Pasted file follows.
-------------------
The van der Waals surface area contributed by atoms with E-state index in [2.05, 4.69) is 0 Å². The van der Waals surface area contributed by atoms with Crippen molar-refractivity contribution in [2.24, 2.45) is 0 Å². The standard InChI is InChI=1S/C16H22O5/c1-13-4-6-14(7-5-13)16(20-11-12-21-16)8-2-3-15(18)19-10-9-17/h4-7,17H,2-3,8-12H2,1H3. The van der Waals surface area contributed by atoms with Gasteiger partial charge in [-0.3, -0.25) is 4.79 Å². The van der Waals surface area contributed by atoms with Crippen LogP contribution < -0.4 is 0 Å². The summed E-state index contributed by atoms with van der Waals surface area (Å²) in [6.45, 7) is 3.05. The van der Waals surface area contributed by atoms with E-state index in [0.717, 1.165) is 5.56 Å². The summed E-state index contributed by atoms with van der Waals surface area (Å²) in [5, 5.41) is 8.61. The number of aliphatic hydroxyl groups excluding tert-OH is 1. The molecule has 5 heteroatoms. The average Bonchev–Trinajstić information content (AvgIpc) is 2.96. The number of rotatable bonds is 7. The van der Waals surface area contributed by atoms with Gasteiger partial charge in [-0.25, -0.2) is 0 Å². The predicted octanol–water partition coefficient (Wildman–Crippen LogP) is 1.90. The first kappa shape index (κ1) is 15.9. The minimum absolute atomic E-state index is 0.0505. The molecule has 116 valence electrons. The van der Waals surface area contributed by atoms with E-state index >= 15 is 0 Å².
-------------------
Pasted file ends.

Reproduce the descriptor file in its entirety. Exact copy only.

The van der Waals surface area contributed by atoms with E-state index in [2.05, 4.69) is 0 Å². The van der Waals surface area contributed by atoms with Crippen molar-refractivity contribution in [2.24, 2.45) is 0 Å². The standard InChI is InChI=1S/C16H22O5/c1-13-4-6-14(7-5-13)16(20-11-12-21-16)8-2-3-15(18)19-10-9-17/h4-7,17H,2-3,8-12H2,1H3. The van der Waals surface area contributed by atoms with Gasteiger partial charge in [-0.3, -0.25) is 4.79 Å². The van der Waals surface area contributed by atoms with Crippen LogP contribution < -0.4 is 0 Å². The summed E-state index contributed by atoms with van der Waals surface area (Å²) in [6.45, 7) is 3.05. The van der Waals surface area contributed by atoms with E-state index in [0.717, 1.165) is 5.56 Å². The summed E-state index contributed by atoms with van der Waals surface area (Å²) in [5, 5.41) is 8.61. The number of aliphatic hydroxyl groups excluding tert-OH is 1. The molecule has 5 heteroatoms. The average Bonchev–Trinajstić information content (AvgIpc) is 2.96. The number of rotatable bonds is 7. The van der Waals surface area contributed by atoms with Gasteiger partial charge in [-0.25, -0.2) is 0 Å². The predicted octanol–water partition coefficient (Wildman–Crippen LogP) is 1.90. The first kappa shape index (κ1) is 15.9. The minimum absolute atomic E-state index is 0.0505. The molecule has 116 valence electrons. The van der Waals surface area contributed by atoms with E-state index >= 15 is 0 Å².